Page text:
Please Note: This article is written for users of the following Microsoft Excel versions: 2007, 2010, 2013, and 2016. If you are using an earlier version (Excel 2003 or earlier), this tip may not work for you. For a version of this tip written specifically for earlier versions of Excel, click here: Looking Backward through a Data Table.

Looking Backward through a Data Table

by Allen Wyatt
(last updated November 14, 2015)

2

Kirk has a large data table in Excel. Each row has a vehicle number, date (the table is sorted by this column), beginning mileage, and ending mileage. He would like to search backwards through the data table to find the ending mileage for the same vehicle number to use as the beginning mileage in the current row—similar to VLOOKUP, but looking bottom to top rather that top to bottom.

There are several ways you can approach this with a formula. Assume, for this example, that the vehicle number is in column A, the date in column B, the starting mileage in column C, and the ending mileage in column D. What you need is a formula you can put in column C that looks up the most recent ending mileage for current vehicle. The following formula provides one approach; you should place it in cell C3:

=LOOKUP(2,1/FIND(A3,A$2:A2,1),D$2:D2)

You can copy the formula down the column as far as you need. If the vehicle number, in column A, has not appeared earlier in the data table, then the formula will return an error such as #VALUE! or #N/A. In that case, you can easily type over the formula with the starting mileage that you want to use for the vehicle.

Here's another formulaic approach, but this one should be entered as an array formula (by pressing Ctrl+Shift+Enter):

=IF(A3="","",MAX(IF(($A$2:A2=A3)*($D$2:D2),$D$2:D2)))

Again, place the formula in cell C3 and copy it down as far as needed. This one doesn't return an error value if the vehicle hasn't appeared earlier in the data table; it returns a value of 0. You can then type over the formula with the real starting mileage for that vehicle. The following array formula could also be used:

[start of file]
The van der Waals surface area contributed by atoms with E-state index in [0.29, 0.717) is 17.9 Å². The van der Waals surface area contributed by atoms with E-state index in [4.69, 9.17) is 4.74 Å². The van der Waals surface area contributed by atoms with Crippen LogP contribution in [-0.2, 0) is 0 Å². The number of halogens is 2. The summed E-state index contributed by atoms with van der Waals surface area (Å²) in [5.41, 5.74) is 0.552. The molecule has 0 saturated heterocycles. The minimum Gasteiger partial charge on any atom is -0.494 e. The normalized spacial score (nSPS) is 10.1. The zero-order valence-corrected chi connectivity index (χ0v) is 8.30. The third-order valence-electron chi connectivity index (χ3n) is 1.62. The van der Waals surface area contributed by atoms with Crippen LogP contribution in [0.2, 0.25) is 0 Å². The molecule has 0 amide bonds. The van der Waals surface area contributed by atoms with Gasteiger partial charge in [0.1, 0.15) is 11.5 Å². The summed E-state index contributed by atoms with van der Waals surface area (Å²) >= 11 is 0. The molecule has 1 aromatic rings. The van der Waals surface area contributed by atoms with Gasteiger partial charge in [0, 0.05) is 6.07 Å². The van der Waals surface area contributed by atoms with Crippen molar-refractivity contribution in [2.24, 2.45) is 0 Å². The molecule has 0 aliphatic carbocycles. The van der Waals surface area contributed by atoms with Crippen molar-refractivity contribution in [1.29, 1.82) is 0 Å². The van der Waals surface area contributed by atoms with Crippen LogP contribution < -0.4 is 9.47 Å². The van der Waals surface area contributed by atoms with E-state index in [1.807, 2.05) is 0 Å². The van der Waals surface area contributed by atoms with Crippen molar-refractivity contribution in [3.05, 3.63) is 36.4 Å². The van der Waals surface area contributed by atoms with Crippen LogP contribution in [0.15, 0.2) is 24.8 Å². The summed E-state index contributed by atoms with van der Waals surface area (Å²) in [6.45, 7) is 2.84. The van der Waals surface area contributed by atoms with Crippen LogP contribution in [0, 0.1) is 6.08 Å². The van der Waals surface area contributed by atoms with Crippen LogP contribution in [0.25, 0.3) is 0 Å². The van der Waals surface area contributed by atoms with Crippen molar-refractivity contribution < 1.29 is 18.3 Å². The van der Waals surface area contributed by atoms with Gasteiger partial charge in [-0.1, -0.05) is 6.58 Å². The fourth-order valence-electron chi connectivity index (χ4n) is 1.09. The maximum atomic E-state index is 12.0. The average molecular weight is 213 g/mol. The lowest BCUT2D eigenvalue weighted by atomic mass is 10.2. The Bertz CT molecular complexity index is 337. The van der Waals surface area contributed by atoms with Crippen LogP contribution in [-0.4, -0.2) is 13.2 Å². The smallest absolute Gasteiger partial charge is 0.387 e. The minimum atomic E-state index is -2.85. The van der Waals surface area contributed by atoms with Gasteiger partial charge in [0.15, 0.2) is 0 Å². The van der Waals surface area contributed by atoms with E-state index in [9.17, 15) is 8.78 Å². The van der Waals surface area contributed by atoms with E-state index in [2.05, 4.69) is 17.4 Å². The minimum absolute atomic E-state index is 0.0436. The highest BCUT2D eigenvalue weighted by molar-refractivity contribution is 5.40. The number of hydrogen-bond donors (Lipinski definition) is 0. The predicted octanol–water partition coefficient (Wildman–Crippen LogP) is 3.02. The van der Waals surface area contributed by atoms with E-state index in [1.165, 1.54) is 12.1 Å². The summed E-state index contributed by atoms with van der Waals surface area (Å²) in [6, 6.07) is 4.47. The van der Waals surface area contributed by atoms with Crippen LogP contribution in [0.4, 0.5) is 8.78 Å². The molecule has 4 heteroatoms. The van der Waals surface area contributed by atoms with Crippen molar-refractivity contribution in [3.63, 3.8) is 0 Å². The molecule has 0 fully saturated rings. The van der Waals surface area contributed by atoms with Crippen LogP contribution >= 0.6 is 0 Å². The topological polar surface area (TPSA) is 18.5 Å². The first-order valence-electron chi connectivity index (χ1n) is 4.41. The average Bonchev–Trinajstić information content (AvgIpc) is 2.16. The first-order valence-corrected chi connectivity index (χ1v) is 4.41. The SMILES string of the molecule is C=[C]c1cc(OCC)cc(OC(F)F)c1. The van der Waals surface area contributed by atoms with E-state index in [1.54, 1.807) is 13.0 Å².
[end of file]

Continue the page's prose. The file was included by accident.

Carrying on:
=IF(A3="","",INDIRECT("D"&LARGE(($A$2:A3=A3)*ROW($2:3),2)))

The difference with this array formula is that if the vehicle hasn't appeared earlier in the data table, it returns a #REF! error.

Here are two array formulas that are even shorter that you can use in C3 (and, again, copy down as needed):

=MAX((D$2:D2)*(--(A$2:A2=A3)))
=MAX(IF(A$2:A2=A3,D$2:D2))

ExcelTips is your source for cost-effective Microsoft Excel training. This tip (11745) applies to Microsoft Excel 2007, 2010, 2013, and 2016. You can find a version of this tip for the older menu interface of Excel here: Looking Backward through a Data Table.

Author Bio

Allen Wyatt

With more than 50 non-fiction books and numerous magazine articles to his credit, Allen Wyatt is an internationally recognized author. He is president of Sharon Parq Associates, a computer and publishing services company. ...

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What is four more than 0?

2018-02-28 12:08:38

Peter Atherton

Anthony

To subtract Column G from Column F use
=LOOKUP(2,1 / (ISNUMBER(A6:G6)),A6:G6)-LOOKUP(2,1 / (ISNUMBER(A6:F6)),A6:F6)

To subtract g6 from g7 use
=LOOKUP(2,1 / (ISNUMBER(A7:G7)),A7:G7)-LOOKUP(2,1 / (ISNUMBER(A6:G6)),A6:G6)


2018-02-27 09:40:30

Anthony Dauer

Hello,

I've used the formula =LOOKUP(2,1 / (ISNUMBER(A1:G1)),A1:G1) to find the data in the last cell with data in it in a row and now want to subtract that cell from the cell previous to it. The goal being to determine how long a period of time has occurred between the two last date entries in a row. Would this formula combined be able to do that?

Sincerely,

Anthony


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